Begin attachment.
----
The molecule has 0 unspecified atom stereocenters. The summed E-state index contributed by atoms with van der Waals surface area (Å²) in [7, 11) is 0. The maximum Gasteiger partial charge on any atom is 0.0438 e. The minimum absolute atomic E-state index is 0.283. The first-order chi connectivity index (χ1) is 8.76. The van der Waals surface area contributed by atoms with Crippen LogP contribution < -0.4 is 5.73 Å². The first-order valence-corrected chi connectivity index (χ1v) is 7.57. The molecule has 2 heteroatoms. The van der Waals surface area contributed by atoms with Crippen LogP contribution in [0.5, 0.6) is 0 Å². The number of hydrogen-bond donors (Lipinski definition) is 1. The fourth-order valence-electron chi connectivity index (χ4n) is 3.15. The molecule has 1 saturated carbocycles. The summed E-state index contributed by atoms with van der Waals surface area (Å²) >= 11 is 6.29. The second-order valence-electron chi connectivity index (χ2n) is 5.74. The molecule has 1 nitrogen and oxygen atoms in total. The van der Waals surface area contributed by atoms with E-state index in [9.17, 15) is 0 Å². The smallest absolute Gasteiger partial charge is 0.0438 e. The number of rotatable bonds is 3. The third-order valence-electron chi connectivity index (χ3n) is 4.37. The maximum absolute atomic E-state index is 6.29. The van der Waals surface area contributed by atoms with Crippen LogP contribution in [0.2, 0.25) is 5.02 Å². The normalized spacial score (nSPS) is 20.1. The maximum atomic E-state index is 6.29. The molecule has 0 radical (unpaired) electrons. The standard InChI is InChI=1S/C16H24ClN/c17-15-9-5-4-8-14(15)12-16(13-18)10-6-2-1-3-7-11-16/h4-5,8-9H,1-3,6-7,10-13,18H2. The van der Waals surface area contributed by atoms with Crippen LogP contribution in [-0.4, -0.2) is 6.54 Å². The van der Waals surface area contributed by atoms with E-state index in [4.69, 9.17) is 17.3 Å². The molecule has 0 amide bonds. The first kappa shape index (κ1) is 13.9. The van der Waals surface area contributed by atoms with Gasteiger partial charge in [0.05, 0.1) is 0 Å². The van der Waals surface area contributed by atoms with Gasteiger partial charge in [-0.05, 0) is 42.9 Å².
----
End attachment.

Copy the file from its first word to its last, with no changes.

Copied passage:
The molecule has 0 unspecified atom stereocenters. The summed E-state index contributed by atoms with van der Waals surface area (Å²) in [7, 11) is 0. The maximum Gasteiger partial charge on any atom is 0.0438 e. The minimum absolute atomic E-state index is 0.283. The first-order chi connectivity index (χ1) is 8.76. The van der Waals surface area contributed by atoms with Crippen LogP contribution < -0.4 is 5.73 Å². The first-order valence-corrected chi connectivity index (χ1v) is 7.57. The molecule has 2 heteroatoms. The van der Waals surface area contributed by atoms with Crippen LogP contribution in [0.5, 0.6) is 0 Å². The number of hydrogen-bond donors (Lipinski definition) is 1. The fourth-order valence-electron chi connectivity index (χ4n) is 3.15. The molecule has 1 saturated carbocycles. The summed E-state index contributed by atoms with van der Waals surface area (Å²) >= 11 is 6.29. The second-order valence-electron chi connectivity index (χ2n) is 5.74. The molecule has 1 nitrogen and oxygen atoms in total. The van der Waals surface area contributed by atoms with E-state index in [9.17, 15) is 0 Å². The smallest absolute Gasteiger partial charge is 0.0438 e. The number of rotatable bonds is 3. The third-order valence-electron chi connectivity index (χ3n) is 4.37. The maximum absolute atomic E-state index is 6.29. The van der Waals surface area contributed by atoms with Crippen LogP contribution in [0.2, 0.25) is 5.02 Å². The normalized spacial score (nSPS) is 20.1. The maximum atomic E-state index is 6.29. The molecule has 0 radical (unpaired) electrons. The standard InChI is InChI=1S/C16H24ClN/c17-15-9-5-4-8-14(15)12-16(13-18)10-6-2-1-3-7-11-16/h4-5,8-9H,1-3,6-7,10-13,18H2. The van der Waals surface area contributed by atoms with Crippen LogP contribution in [-0.4, -0.2) is 6.54 Å². The van der Waals surface area contributed by atoms with E-state index in [4.69, 9.17) is 17.3 Å². The molecule has 0 amide bonds. The first kappa shape index (κ1) is 13.9. The van der Waals surface area contributed by atoms with Gasteiger partial charge in [0.05, 0.1) is 0 Å². The van der Waals surface area contributed by atoms with Gasteiger partial charge in [-0.05, 0) is 42.9 Å².